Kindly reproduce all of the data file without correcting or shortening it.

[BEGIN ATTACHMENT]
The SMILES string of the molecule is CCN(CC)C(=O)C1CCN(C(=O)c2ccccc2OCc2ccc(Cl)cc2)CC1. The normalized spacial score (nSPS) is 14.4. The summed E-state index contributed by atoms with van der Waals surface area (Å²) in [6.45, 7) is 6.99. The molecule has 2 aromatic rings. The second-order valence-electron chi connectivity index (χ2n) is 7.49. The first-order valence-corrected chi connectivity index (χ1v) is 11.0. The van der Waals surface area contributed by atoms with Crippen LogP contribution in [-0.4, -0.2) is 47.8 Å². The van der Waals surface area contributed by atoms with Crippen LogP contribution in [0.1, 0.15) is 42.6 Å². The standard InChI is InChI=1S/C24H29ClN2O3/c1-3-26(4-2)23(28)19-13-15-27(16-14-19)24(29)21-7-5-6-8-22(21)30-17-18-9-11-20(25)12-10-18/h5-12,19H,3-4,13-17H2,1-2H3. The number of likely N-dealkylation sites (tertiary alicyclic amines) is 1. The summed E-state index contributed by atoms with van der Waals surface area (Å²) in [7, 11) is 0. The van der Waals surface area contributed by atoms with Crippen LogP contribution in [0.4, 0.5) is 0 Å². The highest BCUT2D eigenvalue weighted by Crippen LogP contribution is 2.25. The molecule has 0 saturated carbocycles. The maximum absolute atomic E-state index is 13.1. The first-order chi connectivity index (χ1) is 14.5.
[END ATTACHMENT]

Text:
The SMILES string of the molecule is CCN(CC)C(=O)C1CCN(C(=O)c2ccccc2OCc2ccc(Cl)cc2)CC1. The normalized spacial score (nSPS) is 14.4. The summed E-state index contributed by atoms with van der Waals surface area (Å²) in [6.45, 7) is 6.99. The molecule has 2 aromatic rings. The second-order valence-electron chi connectivity index (χ2n) is 7.49. The first-order valence-corrected chi connectivity index (χ1v) is 11.0. The van der Waals surface area contributed by atoms with Crippen LogP contribution in [-0.4, -0.2) is 47.8 Å². The van der Waals surface area contributed by atoms with Crippen LogP contribution in [0.1, 0.15) is 42.6 Å². The standard InChI is InChI=1S/C24H29ClN2O3/c1-3-26(4-2)23(28)19-13-15-27(16-14-19)24(29)21-7-5-6-8-22(21)30-17-18-9-11-20(25)12-10-18/h5-12,19H,3-4,13-17H2,1-2H3. The number of likely N-dealkylation sites (tertiary alicyclic amines) is 1. The summed E-state index contributed by atoms with van der Waals surface area (Å²) in [7, 11) is 0. The van der Waals surface area contributed by atoms with Crippen LogP contribution in [0.4, 0.5) is 0 Å². The highest BCUT2D eigenvalue weighted by Crippen LogP contribution is 2.25. The molecule has 0 saturated carbocycles. The maximum absolute atomic E-state index is 13.1. The first-order chi connectivity index (χ1) is 14.5.